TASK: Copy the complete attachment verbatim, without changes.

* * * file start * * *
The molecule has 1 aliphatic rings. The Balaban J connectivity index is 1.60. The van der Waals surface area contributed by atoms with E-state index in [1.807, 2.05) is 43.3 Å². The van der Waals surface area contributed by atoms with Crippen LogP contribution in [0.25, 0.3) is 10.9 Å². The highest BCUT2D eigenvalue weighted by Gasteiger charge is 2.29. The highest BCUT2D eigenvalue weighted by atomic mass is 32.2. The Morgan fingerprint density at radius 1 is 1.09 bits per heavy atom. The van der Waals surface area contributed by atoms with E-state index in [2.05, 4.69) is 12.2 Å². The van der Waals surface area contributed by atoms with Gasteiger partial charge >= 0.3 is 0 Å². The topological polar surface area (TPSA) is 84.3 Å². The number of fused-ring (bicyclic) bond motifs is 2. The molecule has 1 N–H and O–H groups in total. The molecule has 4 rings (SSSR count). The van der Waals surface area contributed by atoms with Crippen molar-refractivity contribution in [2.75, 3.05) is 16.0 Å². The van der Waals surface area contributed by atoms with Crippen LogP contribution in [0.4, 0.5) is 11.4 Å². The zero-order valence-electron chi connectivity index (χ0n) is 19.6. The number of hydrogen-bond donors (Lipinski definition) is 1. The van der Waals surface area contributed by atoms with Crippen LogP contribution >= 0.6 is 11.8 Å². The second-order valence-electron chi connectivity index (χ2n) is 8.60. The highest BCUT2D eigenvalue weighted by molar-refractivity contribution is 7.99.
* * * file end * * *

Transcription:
The molecule has 1 aliphatic rings. The Balaban J connectivity index is 1.60. The van der Waals surface area contributed by atoms with E-state index in [1.807, 2.05) is 43.3 Å². The van der Waals surface area contributed by atoms with Crippen LogP contribution in [0.25, 0.3) is 10.9 Å². The highest BCUT2D eigenvalue weighted by Gasteiger charge is 2.29. The highest BCUT2D eigenvalue weighted by atomic mass is 32.2. The Morgan fingerprint density at radius 1 is 1.09 bits per heavy atom. The van der Waals surface area contributed by atoms with E-state index in [2.05, 4.69) is 12.2 Å². The van der Waals surface area contributed by atoms with Gasteiger partial charge >= 0.3 is 0 Å². The topological polar surface area (TPSA) is 84.3 Å². The number of fused-ring (bicyclic) bond motifs is 2. The molecule has 1 N–H and O–H groups in total. The molecule has 4 rings (SSSR count). The van der Waals surface area contributed by atoms with Crippen molar-refractivity contribution in [2.75, 3.05) is 16.0 Å². The van der Waals surface area contributed by atoms with Crippen LogP contribution in [0.4, 0.5) is 11.4 Å². The zero-order valence-electron chi connectivity index (χ0n) is 19.6. The number of hydrogen-bond donors (Lipinski definition) is 1. The van der Waals surface area contributed by atoms with Crippen LogP contribution >= 0.6 is 11.8 Å². The second-order valence-electron chi connectivity index (χ2n) is 8.60. The highest BCUT2D eigenvalue weighted by molar-refractivity contribution is 7.99.